HOUSTON – In Texas, sales tax collected by businesses is due to the state every month on the 20th. This month, some business owners must choose between paying that tax and paying their employees.
Houston Jewelry has been in the area for generations, surviving hurricanes, recessions and other crisis. In disasters like Hurricane Harvey, the state has delayed sales tax payments for business owners like them as part of a disaster declaration.
But not during the coronavirus pandemic.
“We’re actually quite surprised that the comptroller, that this was not anticipated in the disaster declaration,” Houston Jewelry owner Rex Solomon said.
“That creates a giant cash flow crunch, especially for small family businesses, coupled with the fact the 20th is payroll day for most,” he added.
Business at Houston Jewelry and many, if not most, small businesses has largely disappeared.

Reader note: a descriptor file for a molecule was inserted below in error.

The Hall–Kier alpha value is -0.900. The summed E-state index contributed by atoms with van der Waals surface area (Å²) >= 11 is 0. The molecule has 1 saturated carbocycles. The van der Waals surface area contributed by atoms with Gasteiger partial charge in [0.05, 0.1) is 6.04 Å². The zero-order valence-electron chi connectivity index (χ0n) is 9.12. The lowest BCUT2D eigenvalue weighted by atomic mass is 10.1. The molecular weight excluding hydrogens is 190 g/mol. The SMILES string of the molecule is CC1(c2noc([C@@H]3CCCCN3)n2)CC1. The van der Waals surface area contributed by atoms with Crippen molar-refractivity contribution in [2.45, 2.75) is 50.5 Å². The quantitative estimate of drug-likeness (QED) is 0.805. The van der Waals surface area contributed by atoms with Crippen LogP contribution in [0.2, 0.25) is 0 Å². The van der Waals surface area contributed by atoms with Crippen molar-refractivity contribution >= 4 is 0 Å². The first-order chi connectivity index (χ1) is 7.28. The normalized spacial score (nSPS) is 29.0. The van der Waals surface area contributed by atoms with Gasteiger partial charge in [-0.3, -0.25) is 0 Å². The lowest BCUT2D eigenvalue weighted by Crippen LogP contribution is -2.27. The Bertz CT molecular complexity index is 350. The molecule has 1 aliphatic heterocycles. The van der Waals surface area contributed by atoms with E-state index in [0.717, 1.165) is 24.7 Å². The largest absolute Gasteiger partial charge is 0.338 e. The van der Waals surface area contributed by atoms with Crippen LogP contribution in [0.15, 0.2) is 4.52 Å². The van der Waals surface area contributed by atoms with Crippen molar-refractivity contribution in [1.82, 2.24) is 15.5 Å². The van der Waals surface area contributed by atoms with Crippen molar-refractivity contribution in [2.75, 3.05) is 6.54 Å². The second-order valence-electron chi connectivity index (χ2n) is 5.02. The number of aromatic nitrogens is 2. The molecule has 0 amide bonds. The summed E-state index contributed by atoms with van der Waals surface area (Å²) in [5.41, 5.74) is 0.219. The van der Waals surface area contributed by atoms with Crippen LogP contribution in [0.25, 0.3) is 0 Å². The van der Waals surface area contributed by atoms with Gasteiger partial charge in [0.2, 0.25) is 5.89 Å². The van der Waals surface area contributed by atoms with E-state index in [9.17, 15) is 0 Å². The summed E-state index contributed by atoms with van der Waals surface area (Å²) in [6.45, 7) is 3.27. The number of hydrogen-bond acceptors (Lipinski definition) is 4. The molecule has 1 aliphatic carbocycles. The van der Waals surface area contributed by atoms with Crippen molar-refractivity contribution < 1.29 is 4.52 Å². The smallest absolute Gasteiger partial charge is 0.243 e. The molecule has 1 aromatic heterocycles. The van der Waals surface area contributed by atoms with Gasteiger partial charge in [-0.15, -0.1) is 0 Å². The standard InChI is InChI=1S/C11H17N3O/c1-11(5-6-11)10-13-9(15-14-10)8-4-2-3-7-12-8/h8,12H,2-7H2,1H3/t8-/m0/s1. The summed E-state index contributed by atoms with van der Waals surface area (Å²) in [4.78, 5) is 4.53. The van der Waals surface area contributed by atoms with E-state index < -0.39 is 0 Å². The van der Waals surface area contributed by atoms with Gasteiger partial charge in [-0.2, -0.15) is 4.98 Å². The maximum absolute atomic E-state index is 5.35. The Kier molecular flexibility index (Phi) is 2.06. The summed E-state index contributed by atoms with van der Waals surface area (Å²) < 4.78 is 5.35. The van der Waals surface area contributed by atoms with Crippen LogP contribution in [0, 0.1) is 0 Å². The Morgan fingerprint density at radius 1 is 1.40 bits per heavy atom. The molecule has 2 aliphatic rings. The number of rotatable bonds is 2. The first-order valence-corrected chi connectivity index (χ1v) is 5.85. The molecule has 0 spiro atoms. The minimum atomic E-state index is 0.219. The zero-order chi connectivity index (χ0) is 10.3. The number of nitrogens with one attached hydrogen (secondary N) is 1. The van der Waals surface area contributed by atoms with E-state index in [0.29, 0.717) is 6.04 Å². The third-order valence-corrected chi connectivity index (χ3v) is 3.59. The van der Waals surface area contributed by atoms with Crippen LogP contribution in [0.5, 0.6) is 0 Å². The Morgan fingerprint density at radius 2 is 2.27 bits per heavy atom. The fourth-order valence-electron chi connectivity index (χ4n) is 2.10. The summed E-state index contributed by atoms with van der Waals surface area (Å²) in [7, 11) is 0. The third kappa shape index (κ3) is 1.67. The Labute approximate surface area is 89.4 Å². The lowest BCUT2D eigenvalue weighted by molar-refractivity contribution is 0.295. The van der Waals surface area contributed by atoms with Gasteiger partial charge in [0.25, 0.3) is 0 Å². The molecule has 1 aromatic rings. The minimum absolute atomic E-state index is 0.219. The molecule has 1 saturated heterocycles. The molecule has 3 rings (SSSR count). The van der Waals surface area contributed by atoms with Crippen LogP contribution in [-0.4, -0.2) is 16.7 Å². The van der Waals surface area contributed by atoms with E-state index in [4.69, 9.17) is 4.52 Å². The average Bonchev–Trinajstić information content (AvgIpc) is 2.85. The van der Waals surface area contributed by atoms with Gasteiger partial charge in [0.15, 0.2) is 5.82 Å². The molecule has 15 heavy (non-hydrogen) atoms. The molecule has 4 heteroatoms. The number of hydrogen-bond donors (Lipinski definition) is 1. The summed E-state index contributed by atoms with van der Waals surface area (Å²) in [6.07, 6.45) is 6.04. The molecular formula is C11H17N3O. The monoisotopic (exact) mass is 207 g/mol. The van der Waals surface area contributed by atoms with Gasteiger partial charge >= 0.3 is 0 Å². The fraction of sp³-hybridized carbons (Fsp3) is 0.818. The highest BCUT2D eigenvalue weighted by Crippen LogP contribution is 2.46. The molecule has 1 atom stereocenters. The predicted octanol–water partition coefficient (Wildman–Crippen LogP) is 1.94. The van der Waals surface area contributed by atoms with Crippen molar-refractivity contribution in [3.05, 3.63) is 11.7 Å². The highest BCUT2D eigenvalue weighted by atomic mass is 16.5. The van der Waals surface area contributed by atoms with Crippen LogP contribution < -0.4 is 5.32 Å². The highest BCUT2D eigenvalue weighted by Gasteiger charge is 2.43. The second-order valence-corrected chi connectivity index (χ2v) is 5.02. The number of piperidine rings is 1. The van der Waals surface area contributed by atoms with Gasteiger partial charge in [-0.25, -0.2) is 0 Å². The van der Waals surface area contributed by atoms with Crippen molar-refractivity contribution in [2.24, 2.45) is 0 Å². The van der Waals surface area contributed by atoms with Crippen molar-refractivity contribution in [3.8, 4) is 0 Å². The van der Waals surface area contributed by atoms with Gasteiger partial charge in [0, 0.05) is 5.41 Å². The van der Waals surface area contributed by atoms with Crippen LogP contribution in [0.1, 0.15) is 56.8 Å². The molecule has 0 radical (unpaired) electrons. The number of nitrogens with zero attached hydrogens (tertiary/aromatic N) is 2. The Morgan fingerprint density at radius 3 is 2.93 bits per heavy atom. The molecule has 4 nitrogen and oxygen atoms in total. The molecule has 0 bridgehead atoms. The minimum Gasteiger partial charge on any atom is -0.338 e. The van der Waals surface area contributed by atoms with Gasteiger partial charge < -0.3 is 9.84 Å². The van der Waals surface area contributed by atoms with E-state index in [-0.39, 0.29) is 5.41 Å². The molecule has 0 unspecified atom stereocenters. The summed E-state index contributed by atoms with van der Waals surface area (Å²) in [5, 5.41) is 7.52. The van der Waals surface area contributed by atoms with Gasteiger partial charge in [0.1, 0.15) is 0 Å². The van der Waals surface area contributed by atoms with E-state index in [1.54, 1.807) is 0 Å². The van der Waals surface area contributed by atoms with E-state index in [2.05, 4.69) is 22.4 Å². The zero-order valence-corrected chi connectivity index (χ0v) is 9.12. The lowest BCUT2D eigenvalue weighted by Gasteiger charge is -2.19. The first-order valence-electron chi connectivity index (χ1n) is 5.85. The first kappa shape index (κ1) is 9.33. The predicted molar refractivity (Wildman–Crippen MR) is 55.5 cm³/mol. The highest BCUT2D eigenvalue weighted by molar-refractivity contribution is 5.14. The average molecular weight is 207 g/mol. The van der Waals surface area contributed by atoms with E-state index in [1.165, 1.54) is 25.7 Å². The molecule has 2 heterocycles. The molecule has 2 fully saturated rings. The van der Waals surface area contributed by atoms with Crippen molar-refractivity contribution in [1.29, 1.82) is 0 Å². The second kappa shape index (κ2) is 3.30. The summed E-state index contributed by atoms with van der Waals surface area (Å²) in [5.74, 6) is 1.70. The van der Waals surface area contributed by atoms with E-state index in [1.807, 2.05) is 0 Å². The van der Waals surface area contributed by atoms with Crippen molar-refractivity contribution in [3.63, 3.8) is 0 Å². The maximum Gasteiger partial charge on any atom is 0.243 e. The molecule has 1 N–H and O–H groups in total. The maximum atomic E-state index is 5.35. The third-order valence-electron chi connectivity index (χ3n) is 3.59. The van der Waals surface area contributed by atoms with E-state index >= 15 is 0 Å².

Solomon will forgo his pay on Friday in order to pay the state more than $10,000 in sales tax and the employees.
“This is a complex and rapidly evolving situation," Texas Comptroller Glenn Hegar said in a statement. “Many of our fellow Texans are facing devastating economic conditions as bars, restaurants, retail outlets and other businesses make difficult staffing decisions.”
“The economic impacts are currently the most visible, but a more pressing concern is simmering behind the economic concerns,” the statement said. “A looming health emergency may strain our abilities to provide adequate care and emergency services to our fellow Texans. We must pull together to ensure we can meet the needs we will inevitably face. As part of that pulling together, I ask businesses to remit the taxes they collected from Texans by the established due date.”
Hegar said his office will reexamine that decision next month “as the agency evaluates rapidly changing conditions."